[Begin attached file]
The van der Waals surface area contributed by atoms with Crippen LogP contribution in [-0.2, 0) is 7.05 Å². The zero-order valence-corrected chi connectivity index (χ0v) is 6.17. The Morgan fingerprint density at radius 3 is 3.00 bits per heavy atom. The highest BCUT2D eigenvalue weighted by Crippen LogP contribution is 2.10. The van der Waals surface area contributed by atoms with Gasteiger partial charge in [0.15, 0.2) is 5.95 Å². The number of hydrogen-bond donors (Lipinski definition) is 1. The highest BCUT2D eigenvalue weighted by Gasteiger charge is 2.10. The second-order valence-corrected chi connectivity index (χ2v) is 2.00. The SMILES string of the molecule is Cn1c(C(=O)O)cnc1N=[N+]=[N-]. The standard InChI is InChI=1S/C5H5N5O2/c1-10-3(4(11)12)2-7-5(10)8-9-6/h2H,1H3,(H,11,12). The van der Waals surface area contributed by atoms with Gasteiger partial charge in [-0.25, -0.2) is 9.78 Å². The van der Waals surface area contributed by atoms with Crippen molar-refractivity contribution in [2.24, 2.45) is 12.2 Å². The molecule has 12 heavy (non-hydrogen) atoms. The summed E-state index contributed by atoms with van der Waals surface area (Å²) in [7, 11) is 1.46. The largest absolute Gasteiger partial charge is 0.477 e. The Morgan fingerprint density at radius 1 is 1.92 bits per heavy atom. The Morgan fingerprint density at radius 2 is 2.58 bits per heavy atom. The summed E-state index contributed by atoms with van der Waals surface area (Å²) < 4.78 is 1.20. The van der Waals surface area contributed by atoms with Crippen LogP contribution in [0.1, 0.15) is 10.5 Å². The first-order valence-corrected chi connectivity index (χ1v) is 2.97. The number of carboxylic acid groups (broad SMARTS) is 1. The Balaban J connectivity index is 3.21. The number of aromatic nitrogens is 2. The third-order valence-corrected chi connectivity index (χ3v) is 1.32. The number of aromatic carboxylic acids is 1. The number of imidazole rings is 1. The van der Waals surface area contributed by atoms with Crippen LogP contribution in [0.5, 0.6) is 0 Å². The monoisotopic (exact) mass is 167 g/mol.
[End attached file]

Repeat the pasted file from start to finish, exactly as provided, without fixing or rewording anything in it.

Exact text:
The van der Waals surface area contributed by atoms with Crippen LogP contribution in [-0.2, 0) is 7.05 Å². The zero-order valence-corrected chi connectivity index (χ0v) is 6.17. The Morgan fingerprint density at radius 3 is 3.00 bits per heavy atom. The highest BCUT2D eigenvalue weighted by Crippen LogP contribution is 2.10. The van der Waals surface area contributed by atoms with Gasteiger partial charge in [0.15, 0.2) is 5.95 Å². The number of hydrogen-bond donors (Lipinski definition) is 1. The highest BCUT2D eigenvalue weighted by Gasteiger charge is 2.10. The second-order valence-corrected chi connectivity index (χ2v) is 2.00. The SMILES string of the molecule is Cn1c(C(=O)O)cnc1N=[N+]=[N-]. The standard InChI is InChI=1S/C5H5N5O2/c1-10-3(4(11)12)2-7-5(10)8-9-6/h2H,1H3,(H,11,12). The van der Waals surface area contributed by atoms with Gasteiger partial charge in [-0.25, -0.2) is 9.78 Å². The van der Waals surface area contributed by atoms with Crippen molar-refractivity contribution in [2.24, 2.45) is 12.2 Å². The molecule has 12 heavy (non-hydrogen) atoms. The summed E-state index contributed by atoms with van der Waals surface area (Å²) in [7, 11) is 1.46. The largest absolute Gasteiger partial charge is 0.477 e. The Morgan fingerprint density at radius 1 is 1.92 bits per heavy atom. The Morgan fingerprint density at radius 2 is 2.58 bits per heavy atom. The summed E-state index contributed by atoms with van der Waals surface area (Å²) < 4.78 is 1.20. The van der Waals surface area contributed by atoms with Crippen LogP contribution in [0.1, 0.15) is 10.5 Å². The first-order valence-corrected chi connectivity index (χ1v) is 2.97. The number of carboxylic acid groups (broad SMARTS) is 1. The Balaban J connectivity index is 3.21. The number of aromatic nitrogens is 2. The third-order valence-corrected chi connectivity index (χ3v) is 1.32. The number of aromatic carboxylic acids is 1. The number of imidazole rings is 1. The van der Waals surface area contributed by atoms with Crippen LogP contribution in [0.5, 0.6) is 0 Å². The monoisotopic (exact) mass is 167 g/mol.